Emergency Broadcast Network's mutated ads -- The multimedia performance group exploits technology while exploring society's dependence on it

By Glenn Kenny
Updated August 18, 1995 at 04:00 AM EDT

Talk about the art of the deal. Seeming pitchman Josh Pearson declaims from his telepodium (a fiendish, spinning contraption of flashing lights and video monitors) like a schizophrenic anchorman, carefully enunciating the names of all the software and hardware used by his band, Emergency Broadcast Network, as projected images of those products flash on the triptych of screens behind him.

Sellout? No, it’s part of the point: Each show by the Providence-based troupe is like a mutated infomercial in which the greatest irony of EBN’s ultra-ironic work is that it’s exploiting technology to examine society’s dependence on it. Having plugged in nationally with a video clip used by U2 on its 1992-93 Zoo TV tour, EBN has released its first full-length disc, Telecommunication Breakdown. Fittingly, it’s an enhanced CD that includes audio and video, plus liner notes on a floppy disk. (In 1993 EBN put out a five-track CD and a performance video, both titled Commercial Entertainment Product.)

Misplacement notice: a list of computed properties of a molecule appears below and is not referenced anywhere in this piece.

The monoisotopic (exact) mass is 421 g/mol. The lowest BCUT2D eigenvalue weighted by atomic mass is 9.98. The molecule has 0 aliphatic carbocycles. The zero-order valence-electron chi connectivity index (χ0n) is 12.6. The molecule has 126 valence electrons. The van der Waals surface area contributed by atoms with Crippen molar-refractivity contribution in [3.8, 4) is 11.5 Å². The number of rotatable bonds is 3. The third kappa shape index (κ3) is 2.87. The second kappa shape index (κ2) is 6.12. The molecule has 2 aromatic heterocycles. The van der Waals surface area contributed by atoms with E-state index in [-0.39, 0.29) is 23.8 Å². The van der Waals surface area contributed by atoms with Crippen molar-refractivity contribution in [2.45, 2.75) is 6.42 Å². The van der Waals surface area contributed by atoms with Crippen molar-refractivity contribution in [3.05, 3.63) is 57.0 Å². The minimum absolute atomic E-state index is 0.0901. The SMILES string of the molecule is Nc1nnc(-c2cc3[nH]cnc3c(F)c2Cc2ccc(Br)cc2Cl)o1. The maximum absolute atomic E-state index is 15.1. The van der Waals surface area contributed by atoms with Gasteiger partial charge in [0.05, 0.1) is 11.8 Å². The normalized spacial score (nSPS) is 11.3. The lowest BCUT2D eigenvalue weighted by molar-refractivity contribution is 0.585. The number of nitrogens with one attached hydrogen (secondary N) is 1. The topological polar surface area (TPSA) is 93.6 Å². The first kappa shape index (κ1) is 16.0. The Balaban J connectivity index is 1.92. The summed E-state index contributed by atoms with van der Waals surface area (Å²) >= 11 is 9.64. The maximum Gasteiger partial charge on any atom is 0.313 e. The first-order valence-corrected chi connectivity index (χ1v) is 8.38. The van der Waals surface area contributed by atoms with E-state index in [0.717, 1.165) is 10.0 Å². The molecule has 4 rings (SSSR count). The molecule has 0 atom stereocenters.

Armed with synthesizers, a video sampler, and personnel (DJ Ron O’Donnell, computer operator Greg DeoCampo, and production assistant Tracy Brown), EBN live is a melange of imagery in which the likes of Bill Clinton and Ross Perot, among others, chant ”Electronic/Behavior/Control/System,” only to be replaced by film clips, music videos, and vintage commercials. The band’s cynicism about media can be traced to its reaction to Gulf War coverage in 1991. Says Pearson: ”[Partner Gardner Post and I] were intrigued…about the way television took this serious information and made it into entertainment — the rapidity with which the networks came up with these fancy graphics to complement the live broadcast of rocket attacks.”